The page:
The extent to which Purdue effectively communicates the lived experience of students varies greatly by the method of communication.
The Purdue Website and Online Communication Tools
The Purdue website does not contain a section specifically designed for prospective or first-year students. The link for Student Life from the Purdue homepage does not contain stories about students' experiences. Overall, it is challenging for both internal audiences (e.g., current students) and external audiences (e.g., prospective students) to find all of the necessary information related to the first-year experience. Currently, searches on the website bring up archived news stories rather than links to specific departments, units or relevant campus information. Search engines such as Google provide more direct routes than the search function on the Purdue homepage. The website appears to contain useful information, but finding relevant information can be a challenge.
Purdue's decentralized nature contributes to the challenges related to the navigation of the website, although there has been some improvement with a recent move to a standardized Web template. Because staff find it so difficult to navigate the overall website, they often develop their own websites. This process of duplication creates significant problems in terms of the consistency and reliability of information.
In terms of other online communication technologies, Purdue has an official Facebook page, Twitter feed, RSS news feed, iPhone app and YouTube channel prominently featured on the homepage. In addition, the Office of Admissions creates a Facebook page for each incoming class and hosts chat events in which different groups (e.g., prospective students, admitted students, the campus community and parents) have the opportunity to ask questions.
At a University level, Purdue takes advantage of the latest online communication technologies and continues to make improvements. While centralized units such as Marketing and Media and Admissions provide some services and resources to facilitate coordination of online communication for recruitment and enrollment, there remains a significant variability across campus. Purdue units typically work independently in the development of their online communication. For example, many individual colleges, schools and student organizations have their own Facebook pages.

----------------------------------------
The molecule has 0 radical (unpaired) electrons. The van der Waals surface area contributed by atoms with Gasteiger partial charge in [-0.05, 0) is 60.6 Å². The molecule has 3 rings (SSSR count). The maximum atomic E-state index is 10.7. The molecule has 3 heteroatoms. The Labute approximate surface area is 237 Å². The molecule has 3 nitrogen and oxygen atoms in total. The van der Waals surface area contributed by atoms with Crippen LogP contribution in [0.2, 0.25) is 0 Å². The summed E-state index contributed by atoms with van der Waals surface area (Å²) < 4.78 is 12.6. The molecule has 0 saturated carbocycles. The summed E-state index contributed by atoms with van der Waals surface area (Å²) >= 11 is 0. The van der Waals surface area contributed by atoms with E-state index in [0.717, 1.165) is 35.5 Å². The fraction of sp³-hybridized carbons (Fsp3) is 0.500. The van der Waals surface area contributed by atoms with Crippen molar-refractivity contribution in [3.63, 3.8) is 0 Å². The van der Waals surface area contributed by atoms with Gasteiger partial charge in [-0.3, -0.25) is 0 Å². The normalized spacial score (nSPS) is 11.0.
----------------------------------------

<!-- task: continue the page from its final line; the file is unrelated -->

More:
The Purdue Recruitment Council, which includes Admissions, Colleges and Schools, Marketing and Intercollegiate Athletics coordinates undergraduate recruitment messaging. Trained student guides from Admissions and the Visitor Information Center offer on-campus tours to prospective students, their teachers and parents. Student tour guides from Admissions must have experience living in a residence hall and experience with campus activities. Some colleges, departments and residence halls also offer tours to prospective students. Academic departments can also develop their own presentation material consistent with the Council's messaging. For example, the College of Engineering and the School of Management offer special information sessions to complement Admissions' daily campus tours. In addition, full-day Admissions campus visit programs allow students to attend multiple academic interest sessions. Marketing and Media is currently working on a virtual tour of campus.
Lack of resources does not allow for a dedicated full-time staff person for recruiting, training and overseeing the process of campus of tours. While there is central coordination of official campus tours for prospective students, there is anecdotal evidence that ad hoc tours occur and that even the centrally coordinated tours could be enhanced if student tour guides better reflected the diversity of our student population. (e.g., race, ethnicity, majors). Also, because of Purdue's size and the variety of academic programs, centralized campus tours are unable to provide a comprehensive overview of all academic programs.
Communications to Students
As described earlier, Purdue's institutional mission is clearly articulated and embedded across campus. Despite that, first-year students often experience difficulty in finding the University's mission. Elements of the mission are integrated into Admissions print material, but indirectly. Colleges and departments tend to market and recruit based on their individual missions rather than the institutional mission.